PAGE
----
There are a few other options, approached, methodologies, etc with varying ups and downs (performance, terse, portable, extendable, etc). Objects are a bit strange being core to the language so you have a lot of static methods for working with them.

Besides the advantage of Maps preserving key types as well as being able to support things like objects as keys they are isolated from the side effects that objects much have. A Map is a pure hash, there’s no confusion about trying to be an object at the same time. Maps can also be easily extended with proxy functions. Object’s currently have a Proxy class however performance and memory usage is grim, in fact creating your own proxy that looks like Map for Objects currently performs better than Proxy.

A substantial disadvantage for Maps is that they are not supported with JSON directly. Parsing is possible but has several hangups:

JSON.parse(str, (k,v) => {
    if(typeof v !== 'object') return v;
    let m = new Map();
    for(k in v) m.set(k, v[k]);
    return m;

The above will introduce a serious performance hit and will also not support any string keys. JSON encoding is even more difficult and problematic (this is one of many approaches):

// An alternative to this it to use a replacer in JSON.stringify.
Map.prototype.toJSON = function() {
    return JSON.stringify({
        keys: Array.from(this.keys()),
        values: Array.from(this.values())

This is not so bad if you’re purely using Maps but will have problems when you are mixing types or using non-scalar values as keys (not that JSON is perfect with that kind of issue as it is, IE circular object reference). I haven’t tested it but chances are that it will severely hurt performance compared to stringify.

Other scripting languages often don’t have such problems as they have explicit non-scalar types for Map, Object and Array. Web development is often a pain with non-scalar types where you have to deal with things like PHP merges Array/Map with Object using A/M for properties and JS merges Map/Object with Array extending M/O. Merging complex types is the devil’s bane of high level scripting languages.

So far these are largely issues around implementation but performance for basic operations is important as well. Performance is also complex because it depends on engine and usage. Take my tests with a grain of salt as I cannot rule out any mistake (I have to rush this). You should also run your own tests to confirm as mine examine only very specific simple scenarios to give a rough indication only. According to tests in Chrome for very large objects/maps the performance for objects is worse because of delete which is apparently somehow proportionate to the number of keys rather than O(1):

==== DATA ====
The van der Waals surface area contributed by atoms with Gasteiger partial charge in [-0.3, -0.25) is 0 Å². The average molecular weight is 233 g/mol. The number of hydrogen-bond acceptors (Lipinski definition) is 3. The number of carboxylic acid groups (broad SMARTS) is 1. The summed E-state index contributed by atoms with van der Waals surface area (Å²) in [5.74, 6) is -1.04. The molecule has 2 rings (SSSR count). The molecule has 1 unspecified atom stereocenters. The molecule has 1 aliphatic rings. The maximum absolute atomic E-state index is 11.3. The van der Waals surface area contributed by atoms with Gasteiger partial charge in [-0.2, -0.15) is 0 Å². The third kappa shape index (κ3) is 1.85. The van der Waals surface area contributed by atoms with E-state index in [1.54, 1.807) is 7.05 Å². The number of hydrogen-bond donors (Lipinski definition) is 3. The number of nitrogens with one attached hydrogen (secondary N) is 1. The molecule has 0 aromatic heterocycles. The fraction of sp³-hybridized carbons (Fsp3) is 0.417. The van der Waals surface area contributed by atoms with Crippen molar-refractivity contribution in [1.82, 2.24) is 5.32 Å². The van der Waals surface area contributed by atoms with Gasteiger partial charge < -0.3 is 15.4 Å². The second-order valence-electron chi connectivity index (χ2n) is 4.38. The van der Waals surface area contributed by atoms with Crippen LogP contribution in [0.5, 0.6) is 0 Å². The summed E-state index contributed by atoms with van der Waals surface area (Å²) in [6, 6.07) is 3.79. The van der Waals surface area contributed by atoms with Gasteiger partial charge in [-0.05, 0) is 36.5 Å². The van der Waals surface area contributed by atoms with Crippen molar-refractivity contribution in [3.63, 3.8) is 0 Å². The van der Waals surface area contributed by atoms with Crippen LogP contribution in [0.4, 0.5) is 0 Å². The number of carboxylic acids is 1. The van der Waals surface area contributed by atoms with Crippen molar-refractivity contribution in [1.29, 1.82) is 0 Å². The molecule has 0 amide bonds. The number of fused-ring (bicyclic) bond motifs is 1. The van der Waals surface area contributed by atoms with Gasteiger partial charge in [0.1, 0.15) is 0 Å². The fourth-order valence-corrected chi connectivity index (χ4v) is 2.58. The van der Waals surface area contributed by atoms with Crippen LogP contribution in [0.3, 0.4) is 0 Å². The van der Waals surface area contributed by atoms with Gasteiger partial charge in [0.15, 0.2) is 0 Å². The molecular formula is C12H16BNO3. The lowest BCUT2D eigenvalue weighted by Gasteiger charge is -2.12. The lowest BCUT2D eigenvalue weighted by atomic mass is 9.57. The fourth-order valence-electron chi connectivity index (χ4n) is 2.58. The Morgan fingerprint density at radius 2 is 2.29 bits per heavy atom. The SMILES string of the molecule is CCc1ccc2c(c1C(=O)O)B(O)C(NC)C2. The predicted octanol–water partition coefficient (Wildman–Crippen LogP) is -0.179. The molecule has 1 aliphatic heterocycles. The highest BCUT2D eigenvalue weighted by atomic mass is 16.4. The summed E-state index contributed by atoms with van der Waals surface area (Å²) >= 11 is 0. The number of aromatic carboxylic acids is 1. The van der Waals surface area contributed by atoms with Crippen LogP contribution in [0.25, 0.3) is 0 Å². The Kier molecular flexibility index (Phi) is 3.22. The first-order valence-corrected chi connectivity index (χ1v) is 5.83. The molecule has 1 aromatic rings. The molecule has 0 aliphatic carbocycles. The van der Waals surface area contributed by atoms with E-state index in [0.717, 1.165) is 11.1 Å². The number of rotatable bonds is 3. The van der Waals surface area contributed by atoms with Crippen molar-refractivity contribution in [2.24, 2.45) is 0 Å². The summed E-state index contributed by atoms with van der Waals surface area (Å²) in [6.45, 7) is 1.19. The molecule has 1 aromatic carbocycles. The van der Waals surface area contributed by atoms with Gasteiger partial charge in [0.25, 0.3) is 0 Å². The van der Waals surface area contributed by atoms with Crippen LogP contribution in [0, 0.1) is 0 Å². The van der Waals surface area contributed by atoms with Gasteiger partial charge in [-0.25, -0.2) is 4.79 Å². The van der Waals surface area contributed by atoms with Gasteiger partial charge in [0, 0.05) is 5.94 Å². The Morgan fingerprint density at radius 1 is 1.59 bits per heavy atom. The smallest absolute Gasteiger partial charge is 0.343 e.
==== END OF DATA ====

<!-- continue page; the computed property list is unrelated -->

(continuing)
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Object Set Took: 146
Object Update Took: 7
Object Get Took: 4
Object Delete Took: 8239
Map Set Took: 80
Map Update Took: 51
Map Get Took: 40
Map Delete Took: 2

Chrome clearly has a strong advantage with getting and updating but the delete performance is horrific. Maps use a tiny amount more memory in this case (overhead) but with only one Object/Map being tested with millions of keys the impact of overhead for maps is not expressed well. With memory management objects also do seem to free earlier if I am reading the profile correctly which might be one benefit in favour of objects.

In FireFox for this particular benchmark it is a different story:

Object Set Took: 435
Object Update Took: 126
Object Get Took: 50
Object Delete Took: 2
Map Set Took: 63
Map Update Took: 59
Map Get Took: 33
Map Delete Took: 1

I should immediately point out that in this particular benchmark deleting from objects in FireFox is not causing any problems, however in other benchmarks it has caused problems especially when there are many keys just as in Chrome. Maps are clearly superior in FireFox for large collections.

However this is not the end of the story, what about many small objects or maps? I have done a quick benchmark of this but not an exhaustive one (setting/getting) of which performs best with a small number of keys in the above operations. This test is more about memory and initialisation.

Map Create: 69    // new Map
Object Create: 34 // {}

Again these figures vary but basically Object has a good lead. In some cases the lead for Objects over maps is extreme (~10 times better) but on average it was around 2-3 times better. It seems extreme performance spikes can work both ways. I only tested this in Chrome and creation to profile memory usage and overhead. I was quite surprised to see that in Chrome it appears that Maps with one key use around 30 times more memory than Objects with one key.

For testing many small objects with all the above operations (4 keys):

Chrome Object Took: 61
Chrome Map Took: 67
FireFox Object Took: 54
FireFox Map Took: 139

In terms of memory allocation these behaved the same in terms of freeing/GC but Map used 5 times more memory. This test used 4 keys where as in the last test I only set one key so this would explain the reduction in memory overhead. I ran this test a few times and Map/Object are more or less neck and neck overall for Chrome in terms of overall speed. In FireFox for small Objects there is a definite performance advantage over maps overall.